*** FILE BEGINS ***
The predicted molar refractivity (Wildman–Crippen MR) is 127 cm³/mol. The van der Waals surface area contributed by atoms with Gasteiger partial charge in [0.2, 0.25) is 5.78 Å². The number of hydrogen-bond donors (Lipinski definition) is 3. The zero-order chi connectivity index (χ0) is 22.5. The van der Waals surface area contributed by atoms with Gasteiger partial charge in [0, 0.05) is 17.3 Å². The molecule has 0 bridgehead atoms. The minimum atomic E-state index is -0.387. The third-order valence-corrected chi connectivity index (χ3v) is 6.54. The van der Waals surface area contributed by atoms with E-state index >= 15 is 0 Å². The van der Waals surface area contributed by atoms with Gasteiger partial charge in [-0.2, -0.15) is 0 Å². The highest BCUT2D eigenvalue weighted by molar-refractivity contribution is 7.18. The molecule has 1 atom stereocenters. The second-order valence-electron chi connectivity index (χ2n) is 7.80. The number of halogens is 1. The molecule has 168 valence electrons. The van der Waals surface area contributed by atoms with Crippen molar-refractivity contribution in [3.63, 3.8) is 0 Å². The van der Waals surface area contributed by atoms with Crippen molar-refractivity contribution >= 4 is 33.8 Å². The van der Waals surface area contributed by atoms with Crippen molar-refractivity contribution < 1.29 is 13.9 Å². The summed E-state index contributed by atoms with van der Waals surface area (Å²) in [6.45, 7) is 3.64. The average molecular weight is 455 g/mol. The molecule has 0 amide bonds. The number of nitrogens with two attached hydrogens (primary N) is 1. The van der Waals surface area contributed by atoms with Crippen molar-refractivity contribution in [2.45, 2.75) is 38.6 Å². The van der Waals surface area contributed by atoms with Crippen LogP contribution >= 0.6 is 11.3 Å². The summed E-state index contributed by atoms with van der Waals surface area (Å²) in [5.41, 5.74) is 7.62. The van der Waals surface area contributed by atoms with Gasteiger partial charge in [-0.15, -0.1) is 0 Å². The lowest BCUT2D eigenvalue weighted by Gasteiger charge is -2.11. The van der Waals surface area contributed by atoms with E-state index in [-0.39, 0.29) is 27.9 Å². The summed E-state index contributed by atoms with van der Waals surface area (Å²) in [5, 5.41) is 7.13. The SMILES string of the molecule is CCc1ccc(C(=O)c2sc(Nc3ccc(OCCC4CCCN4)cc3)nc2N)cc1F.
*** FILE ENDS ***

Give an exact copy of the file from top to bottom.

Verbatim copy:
The predicted molar refractivity (Wildman–Crippen MR) is 127 cm³/mol. The van der Waals surface area contributed by atoms with Gasteiger partial charge in [0.2, 0.25) is 5.78 Å². The number of hydrogen-bond donors (Lipinski definition) is 3. The zero-order chi connectivity index (χ0) is 22.5. The van der Waals surface area contributed by atoms with Gasteiger partial charge in [0, 0.05) is 17.3 Å². The molecule has 0 bridgehead atoms. The minimum atomic E-state index is -0.387. The third-order valence-corrected chi connectivity index (χ3v) is 6.54. The van der Waals surface area contributed by atoms with E-state index >= 15 is 0 Å². The van der Waals surface area contributed by atoms with Gasteiger partial charge in [-0.2, -0.15) is 0 Å². The highest BCUT2D eigenvalue weighted by molar-refractivity contribution is 7.18. The molecule has 1 atom stereocenters. The second-order valence-electron chi connectivity index (χ2n) is 7.80. The number of halogens is 1. The molecule has 168 valence electrons. The van der Waals surface area contributed by atoms with Crippen molar-refractivity contribution in [3.63, 3.8) is 0 Å². The van der Waals surface area contributed by atoms with Crippen molar-refractivity contribution >= 4 is 33.8 Å². The van der Waals surface area contributed by atoms with Crippen molar-refractivity contribution < 1.29 is 13.9 Å². The summed E-state index contributed by atoms with van der Waals surface area (Å²) in [6.45, 7) is 3.64. The average molecular weight is 455 g/mol. The molecule has 0 amide bonds. The number of nitrogens with two attached hydrogens (primary N) is 1. The van der Waals surface area contributed by atoms with Crippen molar-refractivity contribution in [2.45, 2.75) is 38.6 Å². The van der Waals surface area contributed by atoms with Crippen LogP contribution >= 0.6 is 11.3 Å². The summed E-state index contributed by atoms with van der Waals surface area (Å²) in [5.41, 5.74) is 7.62. The van der Waals surface area contributed by atoms with Gasteiger partial charge in [-0.15, -0.1) is 0 Å². The lowest BCUT2D eigenvalue weighted by Gasteiger charge is -2.11. The van der Waals surface area contributed by atoms with E-state index in [-0.39, 0.29) is 27.9 Å². The summed E-state index contributed by atoms with van der Waals surface area (Å²) in [5, 5.41) is 7.13. The SMILES string of the molecule is CCc1ccc(C(=O)c2sc(Nc3ccc(OCCC4CCCN4)cc3)nc2N)cc1F.